The Open Society Foundations in Macedonia

The Open Society Foundations in Macedonia

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When Open Society began work in Macedonia in 1992, it found itself immediately engaged in the profound crisis facing the newly independent country. Greece and Serbia were blockading Macedonia’s borders, angry over its decision to break from Yugoslavia; the violent collapse of Yugoslavia was stirring up ethnic tensions, and some even suggested the country would not survive as an independent state. With the government in financial crisis, the new local foundation responded, supplying essential medical supplies as well as fuel oil for schools, and providing export assistance for farmers.

The Yugoslav war ended in 1995, but in 2001 a new domestic crisis flared over a developing conflict between the government and leaders of the sizeable ethnic Albanian minority. When a settlement was agreed, once again the foundation stepped forward—quickly helping to fund a drive by civil society groups to promote reconciliation, and to keep the public informed about the new deal.

Broadly, beyond Macedonia’s specific challenges, the work of the foundation mirrored its work elsewhere in the former Communist countries of East and Central Europe: funding modernization and reform in health and education; promoting Roma development; and supporting civic engagement and advocates for government accountability. Funding levels had declined significantly from the levels seen in the 1990s. But the foundation remains committed to Macedonia’s social and economic development, and its stability.

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When he named the Foundation Open Society–Macedonia in 1992, George Soros became one of the first international figures to recognize the newly independent state by its constitutional name.

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Nine facts about Macedonia and the Open Society Foundations:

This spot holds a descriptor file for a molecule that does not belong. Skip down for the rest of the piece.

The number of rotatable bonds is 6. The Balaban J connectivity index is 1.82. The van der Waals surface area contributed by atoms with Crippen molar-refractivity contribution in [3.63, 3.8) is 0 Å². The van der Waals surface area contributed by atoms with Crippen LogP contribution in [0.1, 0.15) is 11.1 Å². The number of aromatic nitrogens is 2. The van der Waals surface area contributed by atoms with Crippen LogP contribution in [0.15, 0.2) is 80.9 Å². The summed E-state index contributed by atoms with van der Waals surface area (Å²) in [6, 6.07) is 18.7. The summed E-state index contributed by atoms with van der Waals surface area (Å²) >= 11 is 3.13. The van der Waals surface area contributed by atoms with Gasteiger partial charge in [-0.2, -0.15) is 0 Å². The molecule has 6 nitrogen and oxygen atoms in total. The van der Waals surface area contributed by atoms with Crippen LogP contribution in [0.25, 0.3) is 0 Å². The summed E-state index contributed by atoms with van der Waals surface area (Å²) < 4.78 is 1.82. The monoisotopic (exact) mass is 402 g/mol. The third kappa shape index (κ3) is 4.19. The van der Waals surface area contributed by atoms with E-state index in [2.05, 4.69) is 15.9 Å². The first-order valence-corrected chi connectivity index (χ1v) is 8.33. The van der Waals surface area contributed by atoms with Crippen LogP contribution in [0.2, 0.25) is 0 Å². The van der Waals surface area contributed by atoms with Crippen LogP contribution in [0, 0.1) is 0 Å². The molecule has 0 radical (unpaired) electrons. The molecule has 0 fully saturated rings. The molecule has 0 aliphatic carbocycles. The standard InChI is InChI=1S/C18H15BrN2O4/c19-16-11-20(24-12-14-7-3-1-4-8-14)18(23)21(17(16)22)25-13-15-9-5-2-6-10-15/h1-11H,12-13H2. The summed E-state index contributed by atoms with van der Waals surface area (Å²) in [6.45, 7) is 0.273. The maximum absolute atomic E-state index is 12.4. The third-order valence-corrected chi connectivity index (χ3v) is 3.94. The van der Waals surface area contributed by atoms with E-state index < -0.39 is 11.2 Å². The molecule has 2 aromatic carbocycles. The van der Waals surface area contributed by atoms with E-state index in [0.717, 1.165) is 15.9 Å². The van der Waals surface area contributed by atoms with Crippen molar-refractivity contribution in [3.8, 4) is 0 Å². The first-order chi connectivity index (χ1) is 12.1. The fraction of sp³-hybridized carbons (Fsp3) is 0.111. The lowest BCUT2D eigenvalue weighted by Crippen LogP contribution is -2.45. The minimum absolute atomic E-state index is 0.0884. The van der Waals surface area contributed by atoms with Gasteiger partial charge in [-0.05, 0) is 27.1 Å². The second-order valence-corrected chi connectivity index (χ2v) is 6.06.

1. When he named the Foundation Open Society–Macedonia in 1992, George Soros became one of the first international figures to recognize the newly independent state by its constitutional name. He subsequently personally lobbied for international recognition and support for the new state—and its name.
  2. More than 700 citizens from the Republic of Macedonia have received scholarships from the Open Society Foundations for university studies abroad, including at the Central European University in Budapest.
  3. In addition to $98.7 million in funding provided from George Soros’s Open Society Foundations, our Macedonian foundation has raised an additional $35 million from the United States, Switzerland, France, the European Union, and others since 2000 to support development work in Macedonia.
  4. When the global economic crisis erupted in 2008, the foundation provided $1.9 million in emergency funds to help small entrepreneurs, farmers, and citizens. This included cooperating with the government of prime minister Nikola Gruevski to provide backpacks and school materials for more than 19,000 children.
  5. In 1993, as newly independent Macedonia faced a catastrophic economic crisis, our founder loaned $25 million to the government to buy heating oil for schools—the first loan of its kind to the new government.
  6. In 1993-4, with the land route through Serbia and Greece closed, Open Society helped to organize and fund 40 airlifts of farming produce—primarily grapes, apricots, and tomatoes—to Slovenia. The next year, we helped set up a so-called Green Corridor that allowed goods to be driven to Albanian ports and shipped to Croatia and Slovenia.
  7. After the 2001 conflict, the foundation procured new transmitting and antenna systems for radio and television stations damaged during the fighting, making it possible to spread news of the new settlement and promote national unity.
  8. Since 1992, Open Society has spent around $9 million on training and equipping journalists and independent news outlets.
  9. After Macedonia started on the road towards EU membership in 2001, the foundation began supporting efforts to bring the civil service, the police, and the judiciary in line with the standards required by Brussels.

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